February 27, 2019 at
A group of researchers presented a paper on Thunderclap this week at the San Diego’s Network and Distributed Systems Security Symposium 2019. Thunderclap is an accumulation of defects related to Thunderbolt hardware interface. It presents a treat to all operative systems and can hide in any peripheral device attaching to a computer.
How does Thunderclap work?
Thunderclap’s method is to exploit the weaknesses in Thunderbolt, a widely used hardware interface system. To connect to a computer, peripheral devices use Thunderbolt. It is possible to infect a device with malicious content and connect it to a computer using Thunderbolt. Through Thunderclap, the malware from the device could gain access to the memory of any operative system in order to loot data without permission.
Apple and Intel developed Thunderbolt in order to enable external devices such as keyboards, chargers, and projectors to connect to a computer. Thunderbolt integrated various technologies into one single cable that could, for example, transfer data, charge phones and transfer video content. Apple was the only company using it at first. Later the other hardware selling companies took it over too. The first two versions use Mini DisplayPort and the third and the most popular one uses USB-C.
The researchers claimed that all three versions of Thunderbolt were susceptible to Thunderclap. Three major operative systems, as well as the FreeBSD, were potentially at risk. Apple products made since 2011 and laptops and PCs that work on Windows and Linux made since 2016 all use Thunderbolt. Therefore, all those products are at risk except MacBook 12″.
Why is Thunderclap so dangerous?
Thunderclap actually takes advantage of a very important OS issue called Direct Memory Access. When the peripheral device is connected to a computer through the Thunderbolt interface, the OS immediately gives it direct access to its memory. That way, any device infected with malicious code can seem to work normally while the malware is going through the memory-stealing confidential information.
In the early 2000s, developers have developed a security method to oppose DMA attacks. This method is called Input-Output Memory Management Units. Thunderclap is immune to this security measure probably for a couple of possible reasons. OS could happen to disable this measure by default. If that is not the case, OS could have been sharing the same memory space for user data with the malware from a peripheral device.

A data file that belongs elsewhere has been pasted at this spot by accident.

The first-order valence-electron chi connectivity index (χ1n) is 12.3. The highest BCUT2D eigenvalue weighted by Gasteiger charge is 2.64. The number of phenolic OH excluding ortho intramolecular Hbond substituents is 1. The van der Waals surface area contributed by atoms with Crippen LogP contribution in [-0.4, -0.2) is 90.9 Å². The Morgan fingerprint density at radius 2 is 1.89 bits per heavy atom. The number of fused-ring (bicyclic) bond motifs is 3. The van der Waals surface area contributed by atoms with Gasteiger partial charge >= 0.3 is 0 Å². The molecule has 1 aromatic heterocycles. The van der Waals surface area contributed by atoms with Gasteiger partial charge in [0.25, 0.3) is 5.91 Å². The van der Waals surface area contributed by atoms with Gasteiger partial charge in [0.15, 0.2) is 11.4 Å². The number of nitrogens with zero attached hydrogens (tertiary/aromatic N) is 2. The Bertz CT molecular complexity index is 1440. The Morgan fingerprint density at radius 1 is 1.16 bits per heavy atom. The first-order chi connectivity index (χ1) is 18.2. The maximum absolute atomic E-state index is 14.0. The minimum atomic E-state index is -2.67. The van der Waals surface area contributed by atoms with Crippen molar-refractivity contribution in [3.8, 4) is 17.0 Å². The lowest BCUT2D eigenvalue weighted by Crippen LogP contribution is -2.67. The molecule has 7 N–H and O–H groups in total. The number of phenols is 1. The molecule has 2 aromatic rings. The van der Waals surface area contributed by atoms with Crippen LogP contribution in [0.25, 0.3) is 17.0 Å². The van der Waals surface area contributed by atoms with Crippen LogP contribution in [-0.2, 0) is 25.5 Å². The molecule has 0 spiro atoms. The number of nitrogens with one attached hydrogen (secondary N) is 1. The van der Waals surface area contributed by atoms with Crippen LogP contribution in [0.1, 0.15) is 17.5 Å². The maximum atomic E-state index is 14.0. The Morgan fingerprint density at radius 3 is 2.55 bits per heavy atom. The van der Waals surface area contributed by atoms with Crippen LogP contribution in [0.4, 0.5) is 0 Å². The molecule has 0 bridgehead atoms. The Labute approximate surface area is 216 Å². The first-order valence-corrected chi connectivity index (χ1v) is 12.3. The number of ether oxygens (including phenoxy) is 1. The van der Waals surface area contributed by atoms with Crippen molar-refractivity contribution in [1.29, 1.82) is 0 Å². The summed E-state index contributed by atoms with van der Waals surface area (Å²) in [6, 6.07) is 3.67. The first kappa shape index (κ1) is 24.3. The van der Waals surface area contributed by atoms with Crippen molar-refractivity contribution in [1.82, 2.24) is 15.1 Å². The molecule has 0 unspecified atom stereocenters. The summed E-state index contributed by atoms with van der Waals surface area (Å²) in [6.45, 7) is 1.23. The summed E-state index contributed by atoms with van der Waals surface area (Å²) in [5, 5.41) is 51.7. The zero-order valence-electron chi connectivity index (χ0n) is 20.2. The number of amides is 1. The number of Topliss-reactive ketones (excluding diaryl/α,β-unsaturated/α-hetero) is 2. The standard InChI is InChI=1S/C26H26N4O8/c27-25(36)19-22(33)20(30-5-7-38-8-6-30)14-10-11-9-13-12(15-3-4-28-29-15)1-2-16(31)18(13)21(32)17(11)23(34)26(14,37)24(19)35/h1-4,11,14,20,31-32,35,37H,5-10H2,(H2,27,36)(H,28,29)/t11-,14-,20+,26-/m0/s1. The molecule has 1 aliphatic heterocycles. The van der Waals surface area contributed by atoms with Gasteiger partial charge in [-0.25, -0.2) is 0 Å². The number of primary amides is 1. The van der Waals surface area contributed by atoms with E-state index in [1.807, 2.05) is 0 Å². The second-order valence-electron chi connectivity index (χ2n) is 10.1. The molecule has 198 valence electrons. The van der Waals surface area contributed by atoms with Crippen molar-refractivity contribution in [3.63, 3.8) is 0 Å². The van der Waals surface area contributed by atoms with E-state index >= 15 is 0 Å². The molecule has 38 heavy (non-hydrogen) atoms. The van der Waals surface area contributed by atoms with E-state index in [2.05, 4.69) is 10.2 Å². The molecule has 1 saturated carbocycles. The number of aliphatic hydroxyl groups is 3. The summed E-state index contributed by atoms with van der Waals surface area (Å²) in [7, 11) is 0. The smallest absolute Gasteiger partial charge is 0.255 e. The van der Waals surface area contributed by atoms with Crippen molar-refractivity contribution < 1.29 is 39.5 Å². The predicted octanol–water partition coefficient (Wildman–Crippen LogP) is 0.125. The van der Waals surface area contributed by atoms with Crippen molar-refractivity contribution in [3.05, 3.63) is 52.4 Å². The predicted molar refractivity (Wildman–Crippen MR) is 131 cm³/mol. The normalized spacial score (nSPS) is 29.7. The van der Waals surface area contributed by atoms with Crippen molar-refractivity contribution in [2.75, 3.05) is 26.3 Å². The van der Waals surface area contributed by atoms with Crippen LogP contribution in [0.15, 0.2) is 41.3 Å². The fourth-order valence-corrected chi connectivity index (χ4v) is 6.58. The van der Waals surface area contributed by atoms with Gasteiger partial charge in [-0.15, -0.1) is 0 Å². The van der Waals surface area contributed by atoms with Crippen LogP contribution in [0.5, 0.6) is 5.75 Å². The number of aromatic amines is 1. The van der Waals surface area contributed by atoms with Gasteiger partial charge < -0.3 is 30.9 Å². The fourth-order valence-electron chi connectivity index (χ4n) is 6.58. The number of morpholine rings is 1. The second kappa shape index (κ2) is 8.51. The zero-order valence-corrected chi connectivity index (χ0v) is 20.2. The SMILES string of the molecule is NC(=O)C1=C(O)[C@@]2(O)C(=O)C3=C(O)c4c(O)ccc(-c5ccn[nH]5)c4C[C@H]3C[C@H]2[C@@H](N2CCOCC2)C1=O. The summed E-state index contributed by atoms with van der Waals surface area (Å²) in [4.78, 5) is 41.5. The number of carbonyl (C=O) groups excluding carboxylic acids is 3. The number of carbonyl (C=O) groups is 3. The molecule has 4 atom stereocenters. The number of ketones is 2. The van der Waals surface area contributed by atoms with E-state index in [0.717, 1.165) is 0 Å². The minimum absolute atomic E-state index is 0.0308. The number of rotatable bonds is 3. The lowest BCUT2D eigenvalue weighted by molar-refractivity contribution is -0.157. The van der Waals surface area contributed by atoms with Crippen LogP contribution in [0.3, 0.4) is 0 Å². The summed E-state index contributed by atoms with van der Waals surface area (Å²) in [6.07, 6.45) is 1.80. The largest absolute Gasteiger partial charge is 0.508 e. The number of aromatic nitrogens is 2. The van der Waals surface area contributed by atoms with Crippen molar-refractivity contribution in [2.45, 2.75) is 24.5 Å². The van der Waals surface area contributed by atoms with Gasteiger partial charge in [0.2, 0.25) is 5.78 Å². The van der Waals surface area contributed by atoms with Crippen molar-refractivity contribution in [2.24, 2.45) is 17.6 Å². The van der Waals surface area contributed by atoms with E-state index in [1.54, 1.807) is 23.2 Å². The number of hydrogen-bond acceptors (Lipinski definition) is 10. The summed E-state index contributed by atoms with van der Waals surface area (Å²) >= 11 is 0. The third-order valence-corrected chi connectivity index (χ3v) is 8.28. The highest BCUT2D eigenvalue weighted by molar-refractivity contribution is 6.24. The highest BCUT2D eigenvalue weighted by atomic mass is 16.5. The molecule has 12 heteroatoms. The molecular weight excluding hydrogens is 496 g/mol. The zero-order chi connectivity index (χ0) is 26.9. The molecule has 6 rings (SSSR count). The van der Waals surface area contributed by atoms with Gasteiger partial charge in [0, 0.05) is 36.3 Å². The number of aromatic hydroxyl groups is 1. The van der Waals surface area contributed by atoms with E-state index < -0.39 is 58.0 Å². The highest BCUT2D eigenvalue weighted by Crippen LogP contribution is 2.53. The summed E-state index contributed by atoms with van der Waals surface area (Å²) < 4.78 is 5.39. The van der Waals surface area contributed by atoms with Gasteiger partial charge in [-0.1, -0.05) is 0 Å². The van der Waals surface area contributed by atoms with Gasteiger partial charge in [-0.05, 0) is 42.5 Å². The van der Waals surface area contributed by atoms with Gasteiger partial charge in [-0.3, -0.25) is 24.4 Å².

How can this be solved?
Researchers from three Universities have discovered Thunderclap in 2016 and warned the public about it. They have been trying to find a solution since then. OS developers have taken some time to start working on a fix for every type of Thunderclap attack, so there hasn’t been much progress in the past three years.
The researches have declared the updates against Thunderbolt on every OS. Windows created support for the IOMMU for Thunderbolt devices in Windows 10. Every device needs to be upgraded to version 1803 which is significant progress. The most complex issues haven’t been fixed. Apple acknowledged a certain network card weakness in Mac’s OS 10.12.4. More complex issues such as Thunderclap accessing network traffic, keystrokes, and framebuffer information haven’t been resolved yet.
Intel has created patches to Linux kernel 5.0. Patches enable IOMMU and block weakness that exploits PCI Expresse’s ATS. FreeBSD Project doesn’t support Thunderbolt interface at the moment. They stated that infected peripherals are not yet “within their threat model for security response”.
What are the recommendations?
The researchers recommended using BIOS/UEFI firmware to disable Thunderbolt. They also shouldn’t connect untrusted peripheral devices to their computers if possible. Thunderclap can also work through infected PCI Express peripheral devices such as plugin cards or motherboard-brazed chips. These attacks are more complex because they also endanger firmware of the peripheral.